unixdev.net


Switch to SpeakEasy.net DSL

The Modular Manual Browser

Home Page
Manual: (HP-UX-11.11)
Page:
Section:
Apropos / Subsearch:
optional field



 adjust(1)							   adjust(1)




 NAME
      adjust - simple text formatter

 SYNOPSIS
      adjust [-b] [-c|-j|-r] [-m column] [-t tabsize] [files ...]

 DESCRIPTION
      The adjust command is a simple text formatter for filling, centering,
      left and right justifying, or only right justifying text paragraphs,
      and is designed for interactive use.  It reads the concatenation of
      input files (or standard input if none are given) and produces on
      standard output a formatted version of its input, with each paragraph
      formatted separately.  If - is given as an input filename, adjust
      reads standard input at that point (use -- as an argument to separate
      - from options.)

      adjust reads text from input lines as a series of words separated by
      space characters, tabs, or newlines.  Text lines are grouped into
      paragraphs separated by blank lines.  By default, text is copied
      directly to the output, subject only to simple filling (see below)
      with a right margin of 72, and leading spaces are converted to tabs
      where possible.

    Options
      The adjust command recognizes the following command-line options:

	   -b	     Do not convert leading space characters to tabs on
		     output; (output contains no tabs, even if there were
		     tabs in input).

	   -c	     Center text on each line.	Lines are pre- and post-
		     processed, but no filling is performed.

	   -j	     Justify text.  After filling, insert spaces in each
		     line as needed to right justify it (except in the last
		     line of each paragraph) while keeping the justified
		     left margin.

	   -r	     After filling text, adjust the indentation of each line
		     for a smooth right margin (ragged left margin).

	   -mcolumn  Set the right fill margin to the given column number,
		     instead of 72.  Text is filled, and optionally right
		     justified, so that no output line extends beyond this
		     column (if possible).  If -m0 is given, the current
		     right margin of the first line of each paragraph is
		     used for that and all subsequent lines in the
		     paragraph.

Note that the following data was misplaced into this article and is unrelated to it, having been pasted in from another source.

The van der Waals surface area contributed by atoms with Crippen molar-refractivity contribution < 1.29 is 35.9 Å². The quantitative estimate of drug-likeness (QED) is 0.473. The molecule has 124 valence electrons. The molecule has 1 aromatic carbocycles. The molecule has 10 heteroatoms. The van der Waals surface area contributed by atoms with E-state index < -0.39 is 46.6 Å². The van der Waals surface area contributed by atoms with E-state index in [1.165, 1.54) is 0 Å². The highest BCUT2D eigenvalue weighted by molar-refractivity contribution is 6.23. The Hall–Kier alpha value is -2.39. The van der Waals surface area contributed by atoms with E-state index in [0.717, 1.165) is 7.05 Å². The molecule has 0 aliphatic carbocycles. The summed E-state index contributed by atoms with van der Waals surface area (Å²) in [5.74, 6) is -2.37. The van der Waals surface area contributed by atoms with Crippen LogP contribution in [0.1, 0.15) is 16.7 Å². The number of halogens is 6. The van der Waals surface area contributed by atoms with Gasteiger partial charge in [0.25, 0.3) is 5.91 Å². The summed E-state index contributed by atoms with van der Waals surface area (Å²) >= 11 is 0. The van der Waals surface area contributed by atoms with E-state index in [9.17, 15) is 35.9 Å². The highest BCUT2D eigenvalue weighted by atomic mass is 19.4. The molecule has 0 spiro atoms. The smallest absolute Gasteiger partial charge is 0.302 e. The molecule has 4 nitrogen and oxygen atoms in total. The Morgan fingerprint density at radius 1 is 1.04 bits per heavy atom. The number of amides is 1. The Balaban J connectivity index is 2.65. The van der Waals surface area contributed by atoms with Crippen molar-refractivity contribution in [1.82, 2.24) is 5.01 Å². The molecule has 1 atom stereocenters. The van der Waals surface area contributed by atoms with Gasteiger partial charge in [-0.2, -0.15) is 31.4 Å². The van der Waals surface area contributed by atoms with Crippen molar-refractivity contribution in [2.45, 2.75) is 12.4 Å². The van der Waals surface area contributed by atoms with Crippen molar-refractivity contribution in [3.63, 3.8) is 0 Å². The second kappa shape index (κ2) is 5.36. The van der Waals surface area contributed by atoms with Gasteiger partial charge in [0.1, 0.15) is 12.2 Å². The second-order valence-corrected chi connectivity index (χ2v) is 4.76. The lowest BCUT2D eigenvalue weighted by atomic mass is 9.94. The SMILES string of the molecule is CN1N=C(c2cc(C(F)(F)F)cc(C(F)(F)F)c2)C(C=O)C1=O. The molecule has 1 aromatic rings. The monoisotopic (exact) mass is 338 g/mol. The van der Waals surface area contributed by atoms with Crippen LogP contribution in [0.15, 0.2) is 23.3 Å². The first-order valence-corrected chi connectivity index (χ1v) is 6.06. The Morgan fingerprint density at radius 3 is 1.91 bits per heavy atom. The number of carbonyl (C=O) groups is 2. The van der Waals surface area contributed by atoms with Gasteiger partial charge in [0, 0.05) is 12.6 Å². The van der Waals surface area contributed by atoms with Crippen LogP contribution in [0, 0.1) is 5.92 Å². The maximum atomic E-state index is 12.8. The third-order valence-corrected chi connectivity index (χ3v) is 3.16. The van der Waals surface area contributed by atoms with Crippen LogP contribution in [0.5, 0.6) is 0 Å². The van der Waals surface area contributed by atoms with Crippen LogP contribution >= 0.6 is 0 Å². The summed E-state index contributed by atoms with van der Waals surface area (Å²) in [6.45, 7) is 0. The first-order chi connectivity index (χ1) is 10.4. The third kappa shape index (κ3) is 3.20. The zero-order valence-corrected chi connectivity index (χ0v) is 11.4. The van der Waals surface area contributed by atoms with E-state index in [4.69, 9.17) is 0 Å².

By default, text is centered on column 40.	 With -c,
		     the -m option sets the middle column of the centering



 Hewlett-Packard Company	    - 1 -   HP-UX Release 11i: November 2000






 adjust(1)							   adjust(1)




		     ``window'', but -m0 auto-sets the right side as before
		     (which then determines the center of the ``window'').

	   -ttabsize Set the tab size to other than the default (eight
		     columns).

      Only one of the -c, -j, and -r options is allowed in a single command
      line.

    Details
      Before doing anything else to a line of input text, adjust first
      handles backspaces, rubbing out preceding characters in the usual way.
      Next, it ignores all non-printable characters except tab.	 It then
      expands all tabs to spaces.

      For simple text filling, the first word of the first line of each
      paragraph is indented the same amount as in the input line.  Each word
      is then carried to the output followed by one space.  ``Words'' ending
      in terminal_character[quote][closing_character] are followed by two
      spaces, where terminal_character is any of ., :, ?, or !; quote is a
      single closing quote (') character or double-quote character ( " ),
      and close is any of ), ], or }.  Here are some examples:

	   end.	 of?  sentence.'  sorts!"  of.)	 words?"]

      (adjust does not place two spaces after a pair of single closing
      quotes ('') following a terminal_character).

      adjust starts a new output line whenever adding a word (other than the
      first one) to the current line would exceed the right margin.

	      adjust understands indented first lines of paragraphs (such as
      this one) when filling.  The second and subsequent lines of each
      paragraph are indented the same amount as the second line of the input
      paragraph if there is a second line, else the same as the first line.

      *		adjust also has a rudimentary understanding of tagged
		paragraphs (such as this one) when filling.  If the second
		line of a paragraph is indented more than the first, and the
		first line has a word beginning at the same indentation as
		the second line, the input column position of the tag word
		or words (prior to the one matching the second line
		indentation) is preserved.

      Tag words are passed through without change of column position, even
      if they extend beyond the right margin.  The rest of the line is